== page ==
I should explain a bit. In mid-July 2002, I was with a friend at a local shooting range, shooting a rental Beretta 92. This is the same handgun that's the standard issue sidearm for countless police departments and armies.
As closing time was drawing near, I was using the Beretta, and he was using his .22 rifle. I was merrily shooting along, putting holes in bits of paper with moderate accuracy, when one shot felt really different. The gun lurched in a way it never had before, and I felt hot sparks hit my hands. I looked at the gun, and it didn't appear to be entirely healthy. I set it down gingerly, in case it had any more exploding to do.
I went to the rangemaster (that gangly fellow in the last picture) and said, "I think your gun just exploded." He gave me that quizzical look that says "you're a moron, of course the gun didn't just explode. Guns don't explode," but followed me into the bay. I displayed the evidence at that point, and he was forced to agree with me that the gun, had, in fact, just exploded.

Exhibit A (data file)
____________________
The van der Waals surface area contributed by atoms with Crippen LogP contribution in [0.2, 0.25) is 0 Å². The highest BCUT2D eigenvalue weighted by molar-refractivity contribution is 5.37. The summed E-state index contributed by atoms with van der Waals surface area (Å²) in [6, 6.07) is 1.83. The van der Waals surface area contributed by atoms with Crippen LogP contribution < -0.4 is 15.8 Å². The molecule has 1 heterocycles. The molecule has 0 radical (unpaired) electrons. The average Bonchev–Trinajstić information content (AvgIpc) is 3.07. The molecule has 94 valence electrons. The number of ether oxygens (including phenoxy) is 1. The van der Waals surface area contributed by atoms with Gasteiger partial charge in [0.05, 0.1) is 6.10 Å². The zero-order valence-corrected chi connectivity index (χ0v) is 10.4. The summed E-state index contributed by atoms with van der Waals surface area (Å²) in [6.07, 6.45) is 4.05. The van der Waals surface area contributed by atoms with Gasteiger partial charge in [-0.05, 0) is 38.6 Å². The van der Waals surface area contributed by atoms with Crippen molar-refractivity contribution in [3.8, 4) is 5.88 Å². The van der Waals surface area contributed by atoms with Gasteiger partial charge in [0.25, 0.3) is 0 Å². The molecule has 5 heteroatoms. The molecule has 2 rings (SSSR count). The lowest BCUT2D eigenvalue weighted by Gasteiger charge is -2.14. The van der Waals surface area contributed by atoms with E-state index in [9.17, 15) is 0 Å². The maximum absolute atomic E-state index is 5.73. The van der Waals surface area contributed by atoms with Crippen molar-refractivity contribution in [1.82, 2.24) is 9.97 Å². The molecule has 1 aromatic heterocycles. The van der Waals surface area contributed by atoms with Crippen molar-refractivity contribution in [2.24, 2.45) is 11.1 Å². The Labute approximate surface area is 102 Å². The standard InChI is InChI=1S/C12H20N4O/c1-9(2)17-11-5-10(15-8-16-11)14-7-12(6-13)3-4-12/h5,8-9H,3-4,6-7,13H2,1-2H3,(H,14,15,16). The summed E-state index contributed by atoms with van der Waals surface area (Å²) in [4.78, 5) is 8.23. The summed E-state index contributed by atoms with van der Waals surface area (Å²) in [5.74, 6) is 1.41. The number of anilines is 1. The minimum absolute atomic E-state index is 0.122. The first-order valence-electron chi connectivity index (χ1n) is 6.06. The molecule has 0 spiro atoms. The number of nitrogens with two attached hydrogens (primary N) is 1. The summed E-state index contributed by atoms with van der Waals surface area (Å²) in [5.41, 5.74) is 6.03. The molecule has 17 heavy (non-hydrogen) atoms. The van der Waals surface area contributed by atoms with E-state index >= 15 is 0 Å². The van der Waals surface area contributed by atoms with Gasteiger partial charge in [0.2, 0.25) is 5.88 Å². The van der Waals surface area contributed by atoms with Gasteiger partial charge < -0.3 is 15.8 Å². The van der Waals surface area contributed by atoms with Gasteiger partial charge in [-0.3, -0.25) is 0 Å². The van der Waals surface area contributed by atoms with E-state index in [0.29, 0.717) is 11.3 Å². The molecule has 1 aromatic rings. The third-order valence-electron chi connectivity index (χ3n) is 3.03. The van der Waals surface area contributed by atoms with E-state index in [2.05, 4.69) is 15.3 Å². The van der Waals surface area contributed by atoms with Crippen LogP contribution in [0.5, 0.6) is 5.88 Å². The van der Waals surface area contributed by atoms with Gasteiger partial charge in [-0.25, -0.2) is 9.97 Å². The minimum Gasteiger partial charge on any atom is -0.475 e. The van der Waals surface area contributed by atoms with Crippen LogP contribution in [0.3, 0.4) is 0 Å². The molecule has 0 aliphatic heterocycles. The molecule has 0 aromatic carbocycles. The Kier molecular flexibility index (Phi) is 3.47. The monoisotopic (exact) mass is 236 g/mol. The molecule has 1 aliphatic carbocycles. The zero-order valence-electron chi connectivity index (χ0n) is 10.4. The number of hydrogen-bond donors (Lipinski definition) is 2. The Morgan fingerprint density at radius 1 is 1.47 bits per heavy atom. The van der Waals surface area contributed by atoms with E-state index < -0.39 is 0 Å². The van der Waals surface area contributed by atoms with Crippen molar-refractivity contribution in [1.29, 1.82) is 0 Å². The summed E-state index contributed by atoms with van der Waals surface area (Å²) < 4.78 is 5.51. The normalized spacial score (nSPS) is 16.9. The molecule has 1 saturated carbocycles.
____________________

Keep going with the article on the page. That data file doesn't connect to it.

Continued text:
At this point he got very wide-eyed as he pondered the alternatives that might have happened (and doubtless the staggering lawsuits that might have accrued despite the paper I'd signed saying it was all my fault). He looked over at me and said, "you know, not to put too fine a point on it, but you're really fucking lucky!" I said, "I know!" and we continued in that vein for a minute or two before I hauled out the camera and snapped my damning evidence.
Of course, I don't really care in this case. I didn't get hurt, nor did anyone else. They didn't charge me for breaking their gun. Beretta wasn't negligent in their design or manufacture, it was just a poorly cared-for handgun that finally got too tired and gave up after being cleaned too few times. Lawsuits are silly. It's nice when everyone involved in a situation like that is reasonable. Gives me hope that we don't live in the most annoying, materialistic, litigious society ever.